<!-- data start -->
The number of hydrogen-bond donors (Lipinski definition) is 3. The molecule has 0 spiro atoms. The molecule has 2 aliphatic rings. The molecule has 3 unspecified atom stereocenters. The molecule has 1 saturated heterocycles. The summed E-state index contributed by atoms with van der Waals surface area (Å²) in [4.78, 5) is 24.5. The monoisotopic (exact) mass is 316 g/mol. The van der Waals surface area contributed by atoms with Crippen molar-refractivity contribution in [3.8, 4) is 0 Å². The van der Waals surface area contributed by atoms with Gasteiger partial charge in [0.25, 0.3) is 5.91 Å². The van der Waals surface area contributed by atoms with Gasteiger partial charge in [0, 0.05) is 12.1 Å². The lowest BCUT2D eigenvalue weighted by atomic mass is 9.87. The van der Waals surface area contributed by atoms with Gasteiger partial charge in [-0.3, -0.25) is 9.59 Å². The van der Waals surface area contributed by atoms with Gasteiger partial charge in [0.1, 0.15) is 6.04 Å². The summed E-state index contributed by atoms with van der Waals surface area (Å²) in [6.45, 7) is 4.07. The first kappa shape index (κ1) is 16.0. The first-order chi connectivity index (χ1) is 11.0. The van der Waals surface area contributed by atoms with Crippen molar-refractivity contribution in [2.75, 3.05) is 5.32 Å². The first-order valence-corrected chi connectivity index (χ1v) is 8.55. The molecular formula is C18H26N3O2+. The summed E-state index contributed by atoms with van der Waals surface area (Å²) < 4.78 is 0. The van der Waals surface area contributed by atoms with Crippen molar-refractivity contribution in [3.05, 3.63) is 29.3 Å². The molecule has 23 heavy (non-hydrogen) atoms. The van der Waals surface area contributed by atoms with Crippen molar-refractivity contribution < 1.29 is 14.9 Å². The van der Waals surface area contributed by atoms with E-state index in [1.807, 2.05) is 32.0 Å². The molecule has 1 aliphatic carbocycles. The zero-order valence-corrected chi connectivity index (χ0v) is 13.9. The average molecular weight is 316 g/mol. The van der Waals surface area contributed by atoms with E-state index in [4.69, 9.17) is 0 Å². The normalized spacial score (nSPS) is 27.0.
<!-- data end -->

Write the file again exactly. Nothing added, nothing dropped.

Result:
The number of hydrogen-bond donors (Lipinski definition) is 3. The molecule has 0 spiro atoms. The molecule has 2 aliphatic rings. The molecule has 3 unspecified atom stereocenters. The molecule has 1 saturated heterocycles. The summed E-state index contributed by atoms with van der Waals surface area (Å²) in [4.78, 5) is 24.5. The monoisotopic (exact) mass is 316 g/mol. The van der Waals surface area contributed by atoms with Crippen molar-refractivity contribution in [3.8, 4) is 0 Å². The van der Waals surface area contributed by atoms with Gasteiger partial charge in [0.25, 0.3) is 5.91 Å². The van der Waals surface area contributed by atoms with Gasteiger partial charge in [0, 0.05) is 12.1 Å². The lowest BCUT2D eigenvalue weighted by atomic mass is 9.87. The van der Waals surface area contributed by atoms with Gasteiger partial charge in [-0.3, -0.25) is 9.59 Å². The van der Waals surface area contributed by atoms with Gasteiger partial charge in [0.1, 0.15) is 6.04 Å². The summed E-state index contributed by atoms with van der Waals surface area (Å²) in [6.45, 7) is 4.07. The first kappa shape index (κ1) is 16.0. The first-order chi connectivity index (χ1) is 11.0. The van der Waals surface area contributed by atoms with Crippen molar-refractivity contribution in [2.75, 3.05) is 5.32 Å². The first-order valence-corrected chi connectivity index (χ1v) is 8.55. The molecular formula is C18H26N3O2+. The summed E-state index contributed by atoms with van der Waals surface area (Å²) < 4.78 is 0. The van der Waals surface area contributed by atoms with Crippen molar-refractivity contribution in [3.05, 3.63) is 29.3 Å². The molecule has 23 heavy (non-hydrogen) atoms. The van der Waals surface area contributed by atoms with Crippen molar-refractivity contribution < 1.29 is 14.9 Å². The van der Waals surface area contributed by atoms with E-state index in [1.807, 2.05) is 32.0 Å². The molecule has 1 aliphatic carbocycles. The zero-order valence-corrected chi connectivity index (χ0v) is 13.9. The average molecular weight is 316 g/mol. The van der Waals surface area contributed by atoms with E-state index in [4.69, 9.17) is 0 Å². The normalized spacial score (nSPS) is 27.0.